SIU men’s early struggles carry over

By Gus Bode

After the comparably seamless drives to the postseason of years past, this season has been an uphill battle for the SIU men’s basketball team.

The sub-.500 squad has had its share of problems that have fans lighting up Internet chat boards and national media wondering what happened to the team that has made the NCAA tournament the last six seasons.

The members of the team and their opposition have offered several reasons for the slide from the national rankings.


Non-Conference Schedule

To date, SIU has played the fourth-toughest schedule in the nation, according to several RPI ranking Web sites. In the non-conference schedule, the team dropped key home games against several Top-25 teams, including then-No. 15 Indiana and then-No. 16 Butler.

SIU did get its only win over a ranked opponent as it upset then-No. 24 St. Mary’s at home, giving the Gaels one of only two losses on the season so far.

Rival coaches have noted SIU’s rigorous schedule so far this season.

“Most teams in the country who play that schedule are going to be .500 or worse,” Butler coach Brad Stevens said after his team beat SIU on a buzzer-beater by senior guard A.J. Graves. “And it’s not a team that’s going to be .500 long because they’re really good.”


It’s no secret there has been a lack of a consistent scorer with this veteran squad, even though they have the Preseason Missouri Valley Conference Player of the Year Randal Falker on their side.


Most expected the senior forward to be the consistent threat for the Salukis but he hasn’t yet provided the offense needed to put them above .500.

With the loss of Jamaal Tatum, who averaged 15.2 points per game, no Saluki has stepped up to put the ball in the bucket on a consistent basis. Falker has seen his slumps, including going scoreless for the first time since 2005 in the Salukis loss to Charlotte on Dec. 8.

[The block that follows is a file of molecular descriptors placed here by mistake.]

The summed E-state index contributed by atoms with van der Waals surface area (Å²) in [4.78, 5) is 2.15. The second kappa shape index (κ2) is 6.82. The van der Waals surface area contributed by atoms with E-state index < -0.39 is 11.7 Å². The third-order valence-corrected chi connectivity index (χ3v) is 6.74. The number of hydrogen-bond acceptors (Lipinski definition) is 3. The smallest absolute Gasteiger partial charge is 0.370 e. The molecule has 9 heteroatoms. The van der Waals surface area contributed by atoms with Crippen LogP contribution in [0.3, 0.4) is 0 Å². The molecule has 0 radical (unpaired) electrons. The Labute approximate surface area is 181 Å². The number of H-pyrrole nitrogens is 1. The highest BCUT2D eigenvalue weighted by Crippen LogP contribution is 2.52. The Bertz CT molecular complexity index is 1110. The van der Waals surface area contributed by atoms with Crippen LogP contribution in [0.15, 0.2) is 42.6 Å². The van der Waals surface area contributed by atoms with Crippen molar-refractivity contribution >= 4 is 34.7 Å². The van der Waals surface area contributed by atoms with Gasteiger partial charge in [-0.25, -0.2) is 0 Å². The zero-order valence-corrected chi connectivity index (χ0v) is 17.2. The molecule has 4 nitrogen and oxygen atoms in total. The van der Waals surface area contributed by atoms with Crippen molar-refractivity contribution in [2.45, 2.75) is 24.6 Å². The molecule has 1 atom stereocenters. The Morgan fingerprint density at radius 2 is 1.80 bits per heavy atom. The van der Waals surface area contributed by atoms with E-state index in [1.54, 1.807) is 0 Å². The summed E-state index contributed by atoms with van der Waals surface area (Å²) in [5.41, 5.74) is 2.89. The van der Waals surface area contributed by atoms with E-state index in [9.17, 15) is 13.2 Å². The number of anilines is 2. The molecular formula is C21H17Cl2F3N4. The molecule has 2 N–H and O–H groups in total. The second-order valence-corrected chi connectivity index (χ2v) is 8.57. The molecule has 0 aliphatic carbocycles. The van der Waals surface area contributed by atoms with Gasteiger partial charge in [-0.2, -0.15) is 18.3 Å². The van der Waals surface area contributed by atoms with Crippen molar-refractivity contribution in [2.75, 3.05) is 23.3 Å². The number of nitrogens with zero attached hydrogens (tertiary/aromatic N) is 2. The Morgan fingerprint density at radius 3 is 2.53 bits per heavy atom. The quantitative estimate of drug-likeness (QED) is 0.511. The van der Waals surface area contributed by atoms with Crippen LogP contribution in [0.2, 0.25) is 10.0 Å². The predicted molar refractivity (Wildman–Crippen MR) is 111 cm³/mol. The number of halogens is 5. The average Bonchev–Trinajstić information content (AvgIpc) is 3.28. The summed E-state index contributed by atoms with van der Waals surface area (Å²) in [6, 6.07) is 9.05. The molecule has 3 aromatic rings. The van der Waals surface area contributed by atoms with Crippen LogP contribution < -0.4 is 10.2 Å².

Falker has been swarmed by double teams all season long – preventing him from getting the ball in the rim. Scoring was the problem when the Salukis lost to Drake for the first time since 1999 on Jan. 2. Only junior guard Wesley Clemmons managed to score in double-digits.

The Saluki backcourt has also failed to make up for the difference when the Salukis have been stopped on the inside, though junior guard Bryan Mullins has improved his scoring from 6.3 points last year to 10.5 points this season.

ESPN personality Stephen Bardo, who announced the Salukis’ preseason Maroon Madness event, said it has to be up to sophomore Josh Bone and junior guard Wesley Clemmons to step in and knock down important shots when the time comes.

“Those young guys, they just have to step in and assume the responsibility,” Bardo said. “They don’t have to carry the load, but Wesley Clemmons has to step in and hit the jumper when it’s available or he has to drive when it’s available. Bone the same way, he has to step up and knock down a ‘j’ when it’s available.

“They don’t have to recreate anything – they just have to step up into their roles and trust in their teammates.”


One of the most notable statistic changes this season is the number of points the Salukis defense has allowed.

Known for their defense, the Salukis have allowed their opponents to score an average of 61.8 points per game – 5.6 more points than last season, which in many games has been the deciding factor.

SIU can’t seem to fill the void in its defense after the graduation of Tony Young – who was second in steals for the Salukis last season.

Saint Louis coach Rick Majerus, whose team went on a 13-0 run in the final four minutes to defeat the Salukis Dec. 15, said the loss of Young’s aggressiveness has been noticeable on defense.


The Salukis had one of the most successful seasons in Saluki history last season when they won the MVC regular season championship and a sixth-consecutive NCAA Tournament bid. The team finished the season with the highest national ranking in school history, which led to a No. 4 tournament seed.

The resulting national exposure and respect from MVC coaches and media, who unanimously picked the team to finish atop the conference, made a date with SIU this season was a large focus for nearly every opponent.

“We’re SIU. We’re going to have a target on our backs,” Clemmons said in a radio interview after the loss to the Drake.

Sealing the Deal

In most of the Salukis close losses, everything has come unglued when the clock winds down. In addition to the Saint Louis collapse, SIU let Indiana State fight its way into double-overtime in the Salukis 64-62 loss Saturday.

The heartbreaker to Butler is often blamed on Graves’ late 3-pointer, but the Salukis’ 3-for-12 performance at the free-throw line led to the loss of an extra cushion the Salukis needed in the final minutes of the game.

At the mid-point of the season, the Salukis have had a number of difficulties to overcome and will face more as they enter the bulk of tournament play and a push for their seventh-straight NCAA tournament appearance.

Megan Kramper can be reached at 536-3311 ext. 256 or [email protected].